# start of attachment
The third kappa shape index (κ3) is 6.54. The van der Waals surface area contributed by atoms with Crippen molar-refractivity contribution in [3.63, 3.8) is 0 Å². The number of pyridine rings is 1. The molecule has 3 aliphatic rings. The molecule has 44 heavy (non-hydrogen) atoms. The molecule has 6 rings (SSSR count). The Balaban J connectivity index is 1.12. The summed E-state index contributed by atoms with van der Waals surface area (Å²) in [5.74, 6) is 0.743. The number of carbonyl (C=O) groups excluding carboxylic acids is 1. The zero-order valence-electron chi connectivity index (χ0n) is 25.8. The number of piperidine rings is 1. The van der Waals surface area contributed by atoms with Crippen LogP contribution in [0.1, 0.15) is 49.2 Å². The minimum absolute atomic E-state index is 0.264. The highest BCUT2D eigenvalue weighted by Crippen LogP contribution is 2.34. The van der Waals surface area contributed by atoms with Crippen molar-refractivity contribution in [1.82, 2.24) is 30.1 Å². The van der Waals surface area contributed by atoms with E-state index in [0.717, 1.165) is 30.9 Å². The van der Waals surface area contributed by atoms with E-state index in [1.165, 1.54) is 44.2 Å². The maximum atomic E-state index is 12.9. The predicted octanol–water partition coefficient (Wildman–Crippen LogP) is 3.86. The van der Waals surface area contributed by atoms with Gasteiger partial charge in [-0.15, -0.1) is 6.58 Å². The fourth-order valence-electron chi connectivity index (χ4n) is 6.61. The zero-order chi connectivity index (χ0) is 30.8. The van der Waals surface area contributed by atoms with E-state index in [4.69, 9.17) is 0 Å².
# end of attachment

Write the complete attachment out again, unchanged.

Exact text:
The third kappa shape index (κ3) is 6.54. The van der Waals surface area contributed by atoms with Crippen molar-refractivity contribution in [3.63, 3.8) is 0 Å². The number of pyridine rings is 1. The molecule has 3 aliphatic rings. The molecule has 44 heavy (non-hydrogen) atoms. The molecule has 6 rings (SSSR count). The Balaban J connectivity index is 1.12. The summed E-state index contributed by atoms with van der Waals surface area (Å²) in [5.74, 6) is 0.743. The number of carbonyl (C=O) groups excluding carboxylic acids is 1. The zero-order valence-electron chi connectivity index (χ0n) is 25.8. The number of piperidine rings is 1. The van der Waals surface area contributed by atoms with Crippen LogP contribution in [0.1, 0.15) is 49.2 Å². The minimum absolute atomic E-state index is 0.264. The highest BCUT2D eigenvalue weighted by Crippen LogP contribution is 2.34. The van der Waals surface area contributed by atoms with Crippen molar-refractivity contribution in [1.82, 2.24) is 30.1 Å². The van der Waals surface area contributed by atoms with E-state index in [0.717, 1.165) is 30.9 Å². The van der Waals surface area contributed by atoms with E-state index in [1.165, 1.54) is 44.2 Å². The maximum atomic E-state index is 12.9. The predicted octanol–water partition coefficient (Wildman–Crippen LogP) is 3.86. The van der Waals surface area contributed by atoms with Gasteiger partial charge in [-0.15, -0.1) is 6.58 Å². The fourth-order valence-electron chi connectivity index (χ4n) is 6.61. The zero-order chi connectivity index (χ0) is 30.8. The van der Waals surface area contributed by atoms with E-state index in [4.69, 9.17) is 0 Å².